To Doug Schneider,

I e-mailed you about two years ago and you published my e-mail, actually. I had Focal 806 speakers and was contemplating replacement. You recommended the KEF R500 at that time.

About three weeks ago I pulled the trigger, finally, and got a pair of KEF LS50s from Amazon. I have always been partial to minimonitors. And I have a very small 12' x 14' listening room, albeit a dedicated one.

They seemed to take some break-in, but the detail and overall presentation are fantastic. In fact, for their size and price, I'd say they're somewhat shocking! If I had to pick nits, maybe the sound is a tad harsh/fatiguing/crispy in the highs, but then only maybe.

I've read your review on the Cambridge Audio Aero 2 recently, which was quite the endorsement! Any reason I should consider a pair of those or the newer Aeromax model before my 30-day return window on the KEFs runs out? I really do like the articulation and detail I'm getting on the KEFs. I'm not sure what more another speaker could do in my small room!?

Thanks in advance!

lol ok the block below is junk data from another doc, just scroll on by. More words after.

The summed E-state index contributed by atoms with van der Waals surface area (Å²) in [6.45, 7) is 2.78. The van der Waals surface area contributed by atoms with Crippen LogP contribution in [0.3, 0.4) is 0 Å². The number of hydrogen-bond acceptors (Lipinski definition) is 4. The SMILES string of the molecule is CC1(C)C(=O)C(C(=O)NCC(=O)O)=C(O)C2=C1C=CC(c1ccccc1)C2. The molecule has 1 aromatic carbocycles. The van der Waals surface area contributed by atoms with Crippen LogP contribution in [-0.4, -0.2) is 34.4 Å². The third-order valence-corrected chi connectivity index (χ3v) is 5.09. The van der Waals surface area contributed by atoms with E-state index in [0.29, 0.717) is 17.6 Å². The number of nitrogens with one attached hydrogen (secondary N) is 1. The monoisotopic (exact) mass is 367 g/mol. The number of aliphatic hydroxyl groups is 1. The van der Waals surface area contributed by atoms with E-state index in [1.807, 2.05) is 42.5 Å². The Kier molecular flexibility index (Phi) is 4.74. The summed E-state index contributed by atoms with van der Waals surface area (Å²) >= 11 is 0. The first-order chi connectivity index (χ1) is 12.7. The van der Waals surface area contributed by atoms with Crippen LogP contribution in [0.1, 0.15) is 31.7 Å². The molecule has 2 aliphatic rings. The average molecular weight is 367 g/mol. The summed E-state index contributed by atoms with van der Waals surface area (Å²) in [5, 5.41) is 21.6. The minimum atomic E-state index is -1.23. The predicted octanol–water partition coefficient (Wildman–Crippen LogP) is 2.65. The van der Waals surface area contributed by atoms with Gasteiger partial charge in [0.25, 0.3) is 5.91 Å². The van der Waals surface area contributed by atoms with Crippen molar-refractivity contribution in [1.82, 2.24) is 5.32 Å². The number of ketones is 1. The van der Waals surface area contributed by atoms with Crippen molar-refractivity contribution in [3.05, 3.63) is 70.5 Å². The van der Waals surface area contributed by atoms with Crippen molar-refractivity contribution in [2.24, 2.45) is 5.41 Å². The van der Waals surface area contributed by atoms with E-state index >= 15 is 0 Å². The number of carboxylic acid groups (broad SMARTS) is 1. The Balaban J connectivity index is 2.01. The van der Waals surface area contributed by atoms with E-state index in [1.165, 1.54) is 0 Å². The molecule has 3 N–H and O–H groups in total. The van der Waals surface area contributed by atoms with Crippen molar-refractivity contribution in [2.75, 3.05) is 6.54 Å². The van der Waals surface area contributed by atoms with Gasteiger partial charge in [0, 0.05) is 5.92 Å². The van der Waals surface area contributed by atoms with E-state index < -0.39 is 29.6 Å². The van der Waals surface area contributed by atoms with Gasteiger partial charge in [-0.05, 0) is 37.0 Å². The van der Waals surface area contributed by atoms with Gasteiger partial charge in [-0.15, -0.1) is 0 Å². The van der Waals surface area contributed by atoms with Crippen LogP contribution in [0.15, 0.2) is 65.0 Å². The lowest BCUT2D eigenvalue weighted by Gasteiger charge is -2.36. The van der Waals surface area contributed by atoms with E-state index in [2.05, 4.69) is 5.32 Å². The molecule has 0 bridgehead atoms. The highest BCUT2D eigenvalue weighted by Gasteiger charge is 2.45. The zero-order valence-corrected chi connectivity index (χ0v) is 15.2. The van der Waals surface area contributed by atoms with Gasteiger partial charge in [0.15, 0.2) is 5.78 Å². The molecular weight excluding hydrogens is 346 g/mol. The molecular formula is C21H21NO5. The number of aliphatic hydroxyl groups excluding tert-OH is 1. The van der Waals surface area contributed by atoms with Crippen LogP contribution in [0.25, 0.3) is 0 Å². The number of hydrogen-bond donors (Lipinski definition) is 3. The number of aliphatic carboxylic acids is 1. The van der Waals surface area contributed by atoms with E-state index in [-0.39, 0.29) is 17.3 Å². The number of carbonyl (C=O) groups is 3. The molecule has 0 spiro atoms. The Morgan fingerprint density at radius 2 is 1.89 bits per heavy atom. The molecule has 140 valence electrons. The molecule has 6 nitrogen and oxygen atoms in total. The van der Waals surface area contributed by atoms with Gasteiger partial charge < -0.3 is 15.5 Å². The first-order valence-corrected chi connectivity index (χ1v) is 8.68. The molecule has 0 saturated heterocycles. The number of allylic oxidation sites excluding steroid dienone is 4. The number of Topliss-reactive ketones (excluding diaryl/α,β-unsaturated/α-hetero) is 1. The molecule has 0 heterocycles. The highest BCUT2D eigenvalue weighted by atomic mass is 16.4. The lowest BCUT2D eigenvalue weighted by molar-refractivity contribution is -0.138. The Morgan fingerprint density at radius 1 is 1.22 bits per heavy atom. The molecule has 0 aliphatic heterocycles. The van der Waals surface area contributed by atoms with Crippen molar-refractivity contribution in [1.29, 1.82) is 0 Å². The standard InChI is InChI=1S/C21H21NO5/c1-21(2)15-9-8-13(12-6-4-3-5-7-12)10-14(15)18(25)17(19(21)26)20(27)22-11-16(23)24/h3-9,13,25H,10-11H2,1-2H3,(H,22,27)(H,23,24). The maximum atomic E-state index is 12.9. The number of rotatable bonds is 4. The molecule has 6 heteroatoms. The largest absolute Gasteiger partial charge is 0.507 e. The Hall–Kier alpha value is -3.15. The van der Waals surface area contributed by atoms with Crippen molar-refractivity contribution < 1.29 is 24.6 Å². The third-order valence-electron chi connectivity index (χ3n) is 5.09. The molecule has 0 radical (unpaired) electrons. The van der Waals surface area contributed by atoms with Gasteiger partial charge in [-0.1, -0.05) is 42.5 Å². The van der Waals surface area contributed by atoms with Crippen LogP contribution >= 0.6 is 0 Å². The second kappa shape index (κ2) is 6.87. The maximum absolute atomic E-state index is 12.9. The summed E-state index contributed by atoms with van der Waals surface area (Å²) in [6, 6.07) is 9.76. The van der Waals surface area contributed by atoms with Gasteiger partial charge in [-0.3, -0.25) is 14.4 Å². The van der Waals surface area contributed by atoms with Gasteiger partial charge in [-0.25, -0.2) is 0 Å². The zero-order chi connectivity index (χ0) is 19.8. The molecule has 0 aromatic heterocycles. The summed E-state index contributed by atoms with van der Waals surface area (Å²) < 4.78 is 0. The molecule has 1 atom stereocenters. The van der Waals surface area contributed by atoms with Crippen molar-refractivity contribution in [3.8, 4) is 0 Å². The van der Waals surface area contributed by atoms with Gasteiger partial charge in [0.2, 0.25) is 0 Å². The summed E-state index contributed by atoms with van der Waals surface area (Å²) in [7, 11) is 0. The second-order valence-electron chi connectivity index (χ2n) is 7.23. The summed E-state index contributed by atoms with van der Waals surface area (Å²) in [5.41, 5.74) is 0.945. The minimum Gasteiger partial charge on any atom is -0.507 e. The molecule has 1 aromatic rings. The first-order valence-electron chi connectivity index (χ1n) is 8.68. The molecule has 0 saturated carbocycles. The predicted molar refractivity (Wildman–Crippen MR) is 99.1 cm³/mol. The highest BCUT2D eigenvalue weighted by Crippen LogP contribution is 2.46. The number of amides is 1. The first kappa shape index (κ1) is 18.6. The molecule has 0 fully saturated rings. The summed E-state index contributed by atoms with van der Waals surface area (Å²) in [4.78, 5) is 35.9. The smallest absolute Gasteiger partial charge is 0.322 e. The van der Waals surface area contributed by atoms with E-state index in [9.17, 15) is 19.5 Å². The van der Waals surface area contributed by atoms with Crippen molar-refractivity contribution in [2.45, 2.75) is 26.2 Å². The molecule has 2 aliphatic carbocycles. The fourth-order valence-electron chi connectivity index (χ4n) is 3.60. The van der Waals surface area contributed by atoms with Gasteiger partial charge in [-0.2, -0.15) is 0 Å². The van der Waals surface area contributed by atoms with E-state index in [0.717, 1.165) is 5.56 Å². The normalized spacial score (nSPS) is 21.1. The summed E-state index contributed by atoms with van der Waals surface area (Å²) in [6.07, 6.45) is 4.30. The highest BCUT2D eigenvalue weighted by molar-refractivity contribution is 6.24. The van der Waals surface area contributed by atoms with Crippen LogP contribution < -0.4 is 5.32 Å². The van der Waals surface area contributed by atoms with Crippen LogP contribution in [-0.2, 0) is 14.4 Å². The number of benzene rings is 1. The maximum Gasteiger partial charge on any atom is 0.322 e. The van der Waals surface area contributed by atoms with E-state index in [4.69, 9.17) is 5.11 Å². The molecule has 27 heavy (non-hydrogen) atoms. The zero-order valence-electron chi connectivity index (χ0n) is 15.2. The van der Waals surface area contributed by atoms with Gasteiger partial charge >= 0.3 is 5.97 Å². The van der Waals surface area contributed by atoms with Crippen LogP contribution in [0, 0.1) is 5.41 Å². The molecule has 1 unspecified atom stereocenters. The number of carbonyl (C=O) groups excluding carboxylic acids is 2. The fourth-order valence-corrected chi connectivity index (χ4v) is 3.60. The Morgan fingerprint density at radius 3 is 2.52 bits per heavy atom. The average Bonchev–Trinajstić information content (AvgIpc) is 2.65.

Ryan H.
United States

I did rave about Cambridge Audio’s Aero 2, but that doesn’t mean you have to send your LS50s back. In my opinion, the LS50 has three distinct advantages over the Aero 2: it’ll play considerably louder without strain, it’s built much better, and it looks way cooler. Of course, the LS50 is almost three times the price of the Aero 2 ($1500/pair in the United States for the LS50 vs. $550 for the Aero2), so these things should be better.

Insofar as overall sound quality goes, what really makes the Aero 2 special is its midrange, particularly for the price -- open, clear, and wildly detailed. The performance it offers there is largely attributable to the Balanced Mode Radiator (BMR), and I could see some people enjoying that performance aspect so much that they might prefer the Aero 2 not only to the LS50, but to many other higher-priced speakers as well. Or not -- it really depends on the kind of sound you like. The downside of the BMR is that its highs are a little soft, which can be adjusted somewhat with toe-in, but not completely. I also found the Aero 2’s bass a little uncontrolled and woolly, something I noted in the review.

As for the Aeromax models, I’ve received quite a few inquiries since we covered them at High End 2014 in Munich, but we recently learned we won’t be getting any review samples until after the summer, so there’s not much I can say about them right now.

All told, you’d really have to listen to a pair of Aero 2s in order to know if their sound is going to float your boat, so, as I said, don’t go thinking that you have to send your LS50s back -- particularly with the not-so-insignificant strengths I mentioned. I hope that helps. . . . Doug Schneider